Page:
Wednesday, November 26, 2014

Personal Illustrations some re-drawn for Bush Craft 101

These are some of my personal illustrations drawn before the publishing of Bush Craft 101

Ax Mask Design

Blade Profiles Traditional

Standard Blade Grinds

Notch Stick used in Pioneering Class

Basic Bedroll

Pack Strap Mod for Bedroll

Belt Ax Designs

Bow Saws

Kindling Splits with an Ax

Measuring Tree Height using a measuring device

Felling Cuts

Wood Processing for Fire Wood

Leather Fishing Kit

Proper use of Forks for Cooksets


Judging Height with angles

Split Stick Rotisserie

Pack Frame

Safe Knife Grip

Safe Position for splitting with an Ax

Set the teeth on a Saw

Ax head Nomenclatures

Cooking on Stone

Splitting without an Ax

Spoon Pattern

Tarp fold for gear storage on Improvised Pack Frames

Alcohol Stove Cut Away 

Splitting a Log with Wedges

9 comments:

  1. Replies
    1. Unique Outdoor Survival Skills

      Don't you find it ironic that even with all this scandalously expensive education, people today know so little?

      If they can't even fix their car, how are they supposed to handle a - let's say - long term food shortage?

      You can't possibly hope they'd know how to garden and produce their own food, save seeds for next year, and use leaves plowed under to fertilize the soil.

      Not to mention trapping, catching, skinning and cooking a rabbit...

      These may seem advanced outdoor survival skills now, but back in the days, they were merely called "Living".

      Watch this short video now and discover a set of unique and fantastic survival skills used and perfected by our ancestors.

      Don't wait for the next crisis to hit and live to regret you had the chance to learn these skills but didn't.

      Click here to watch video!

      Thanks again.









      .

      Delete
  2. these are great drawings. really reminds of jaeger's book.

    ReplyDelete
  3. gives lots of ideas Dave....thanks

    ReplyDelete
  4. Hi Dave, I'm a huge fan/supporter of yours...literally.... I stand 6'8" tall, and I'm having difficulty finding a way to carry my oversized Czech Military sleep system shelter element efficiently in my Alice Pack frame setup. It takes up most of the entire pack when put inside, vertically or horizontally... and when attached to the bottom on the outside it is simply too bulky and interferes with cadence. I know that sleeping is one of the most important aspects of bushcraft, and I'd like to know your thoughts in general on the Czech surplus sleeping bags. I saw your D-ring picture concept and I'm wondering what you recommend...should I switch to a more traditional wool blanket bedroll situation? Or try to find a quality M.S.S. with a dry bag that compresses better to allow for more compact gear space? Or is the Alice Pack the wrong type of setup for giants to begin with?

    Thank you for your inspiration, I love my Pocket Hunter and Bush knife I recently purchased from the Pathfinder store. Looking forward to new videos, the weaving series is awesome, and vital. -Mike Chappelle, Virginia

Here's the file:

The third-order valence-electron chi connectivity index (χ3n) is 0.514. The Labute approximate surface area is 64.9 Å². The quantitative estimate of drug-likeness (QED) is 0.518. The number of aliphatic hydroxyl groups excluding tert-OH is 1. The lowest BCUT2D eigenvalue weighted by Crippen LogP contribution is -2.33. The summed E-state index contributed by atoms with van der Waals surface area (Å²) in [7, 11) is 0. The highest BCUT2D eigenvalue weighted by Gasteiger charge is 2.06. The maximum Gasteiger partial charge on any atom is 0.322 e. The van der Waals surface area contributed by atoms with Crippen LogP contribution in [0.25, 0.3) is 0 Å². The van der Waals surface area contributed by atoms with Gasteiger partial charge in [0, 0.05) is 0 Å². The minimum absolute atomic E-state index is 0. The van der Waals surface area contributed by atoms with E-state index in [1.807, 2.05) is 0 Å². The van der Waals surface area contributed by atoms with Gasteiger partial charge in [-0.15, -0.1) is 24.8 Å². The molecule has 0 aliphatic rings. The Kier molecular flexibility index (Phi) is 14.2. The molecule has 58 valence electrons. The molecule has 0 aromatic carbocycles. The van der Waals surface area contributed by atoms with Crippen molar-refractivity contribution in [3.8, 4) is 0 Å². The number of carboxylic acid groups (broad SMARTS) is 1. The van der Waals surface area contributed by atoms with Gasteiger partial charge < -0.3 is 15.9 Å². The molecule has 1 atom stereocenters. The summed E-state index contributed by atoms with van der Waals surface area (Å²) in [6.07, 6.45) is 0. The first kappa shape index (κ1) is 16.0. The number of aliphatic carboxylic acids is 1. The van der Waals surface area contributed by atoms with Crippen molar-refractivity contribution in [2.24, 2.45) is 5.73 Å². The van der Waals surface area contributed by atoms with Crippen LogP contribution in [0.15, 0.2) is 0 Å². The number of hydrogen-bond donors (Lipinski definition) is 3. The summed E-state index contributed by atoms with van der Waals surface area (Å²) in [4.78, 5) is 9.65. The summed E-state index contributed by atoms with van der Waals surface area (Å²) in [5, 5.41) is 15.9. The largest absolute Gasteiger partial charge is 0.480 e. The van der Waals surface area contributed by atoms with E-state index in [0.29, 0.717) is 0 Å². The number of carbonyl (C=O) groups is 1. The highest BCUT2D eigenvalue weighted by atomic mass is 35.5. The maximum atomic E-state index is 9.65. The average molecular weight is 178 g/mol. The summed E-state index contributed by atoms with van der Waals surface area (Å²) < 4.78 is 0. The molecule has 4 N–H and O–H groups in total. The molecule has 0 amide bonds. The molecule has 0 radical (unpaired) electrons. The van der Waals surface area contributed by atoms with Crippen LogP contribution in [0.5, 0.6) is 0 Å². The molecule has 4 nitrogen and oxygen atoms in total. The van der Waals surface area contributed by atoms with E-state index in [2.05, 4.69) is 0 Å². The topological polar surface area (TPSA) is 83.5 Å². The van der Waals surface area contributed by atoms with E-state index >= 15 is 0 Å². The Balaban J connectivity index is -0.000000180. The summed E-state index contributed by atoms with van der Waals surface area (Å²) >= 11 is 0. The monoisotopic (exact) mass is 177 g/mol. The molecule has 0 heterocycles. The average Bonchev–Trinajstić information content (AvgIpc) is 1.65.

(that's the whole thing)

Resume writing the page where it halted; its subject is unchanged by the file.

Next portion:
ReplyDelete
    Replies
    1. Not sure what the weather is like where you are in a hard winter, the MMS is the best bet for really cold below "0" weather, but wool will keep you warm above that with the right camp setup easy enough, have you tried a hammock and tarp with a single heavy bag and under-quilt?

      Delete
    2. Thanks for your reply Dave, the winters out here near Colonial Williamsburg are generally mild, it seldom goes below zero. So I have been getting away with a foam ground pad and the MMS system for now, carrying it efficiently with room for the other C's of survivability are my main concerns. Just feels like I'm doing something wrong by having it take up 90% of the inside of the pack.

      I haven't tried a hammock yet but that is a great idea as the wet ground conditions are usually a hassle out this way..humid summers and rapid changing jet stream cold wet winter conditions. I think I will get a Pathfinder Duluth pack eventually, and switch to 100% wool as per your videos either way. Army surplus gear has way too many pockets for my liking, but I do like the ALICE straps, they are very versatile. Thanks for taking the time to reply to my message! Hope you and your family have a Merry Christmas and Happy New Year. Mike

      Delete
  5. Hi Dave,

    This are really nice drawings. Thanks for sharring this. I do also share a lote survival/bushcraft skills on a Dutch website. woodcraftsurvival.com

    Kind regards Michel

    ReplyDelete
  6. Unique Outdoor Survival Skills

    Don't you find it ironic that even with all this scandalously expensive education, people today know so little?

    If they can't even fix their car, how are they supposed to handle a - let's say - long term food shortage?

    You can't possibly hope they'd know how to garden and produce their own food, save seeds for next year, and use leaves plowed under to fertilize the soil.

    Not to mention trapping, catching, skinning and cooking a rabbit...

    These may seem advanced outdoor survival skills now, but back in the days, they were merely called "Living".

    Watch this short video now and discover a set of unique and fantastic survival skills used and perfected by our ancestors.

    Don't wait for the next crisis to hit and live to regret you had the chance to learn these skills but didn't.

    Click here to watch video!

    Thanks again.









    .

    ReplyDelete